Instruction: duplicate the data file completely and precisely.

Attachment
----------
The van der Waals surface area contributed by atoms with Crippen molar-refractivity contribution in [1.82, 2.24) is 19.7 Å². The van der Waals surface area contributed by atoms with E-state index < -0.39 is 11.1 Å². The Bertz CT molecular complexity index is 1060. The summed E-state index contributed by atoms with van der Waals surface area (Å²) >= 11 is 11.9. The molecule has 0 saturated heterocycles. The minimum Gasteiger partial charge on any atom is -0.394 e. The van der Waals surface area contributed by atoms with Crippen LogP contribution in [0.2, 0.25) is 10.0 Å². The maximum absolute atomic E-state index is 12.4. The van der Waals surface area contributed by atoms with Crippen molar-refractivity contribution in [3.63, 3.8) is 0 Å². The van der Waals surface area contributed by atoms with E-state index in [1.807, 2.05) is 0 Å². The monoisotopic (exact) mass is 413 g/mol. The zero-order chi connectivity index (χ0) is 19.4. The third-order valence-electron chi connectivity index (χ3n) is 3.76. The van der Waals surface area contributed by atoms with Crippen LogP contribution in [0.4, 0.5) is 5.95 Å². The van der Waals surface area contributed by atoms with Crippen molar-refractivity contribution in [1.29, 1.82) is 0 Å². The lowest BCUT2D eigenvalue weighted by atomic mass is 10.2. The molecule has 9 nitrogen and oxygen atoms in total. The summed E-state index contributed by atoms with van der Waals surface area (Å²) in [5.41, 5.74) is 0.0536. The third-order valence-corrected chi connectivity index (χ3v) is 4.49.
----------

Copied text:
The van der Waals surface area contributed by atoms with Crippen molar-refractivity contribution in [1.82, 2.24) is 19.7 Å². The van der Waals surface area contributed by atoms with E-state index < -0.39 is 11.1 Å². The Bertz CT molecular complexity index is 1060. The summed E-state index contributed by atoms with van der Waals surface area (Å²) >= 11 is 11.9. The molecule has 0 saturated heterocycles. The minimum Gasteiger partial charge on any atom is -0.394 e. The van der Waals surface area contributed by atoms with Crippen LogP contribution in [0.2, 0.25) is 10.0 Å². The maximum absolute atomic E-state index is 12.4. The van der Waals surface area contributed by atoms with Crippen molar-refractivity contribution in [3.63, 3.8) is 0 Å². The van der Waals surface area contributed by atoms with E-state index in [1.807, 2.05) is 0 Å². The monoisotopic (exact) mass is 413 g/mol. The zero-order chi connectivity index (χ0) is 19.4. The third-order valence-electron chi connectivity index (χ3n) is 3.76. The van der Waals surface area contributed by atoms with Crippen LogP contribution in [0.4, 0.5) is 5.95 Å². The van der Waals surface area contributed by atoms with Crippen molar-refractivity contribution in [1.29, 1.82) is 0 Å². The lowest BCUT2D eigenvalue weighted by atomic mass is 10.2. The molecule has 9 nitrogen and oxygen atoms in total. The summed E-state index contributed by atoms with van der Waals surface area (Å²) in [5.41, 5.74) is 0.0536. The third-order valence-corrected chi connectivity index (χ3v) is 4.49.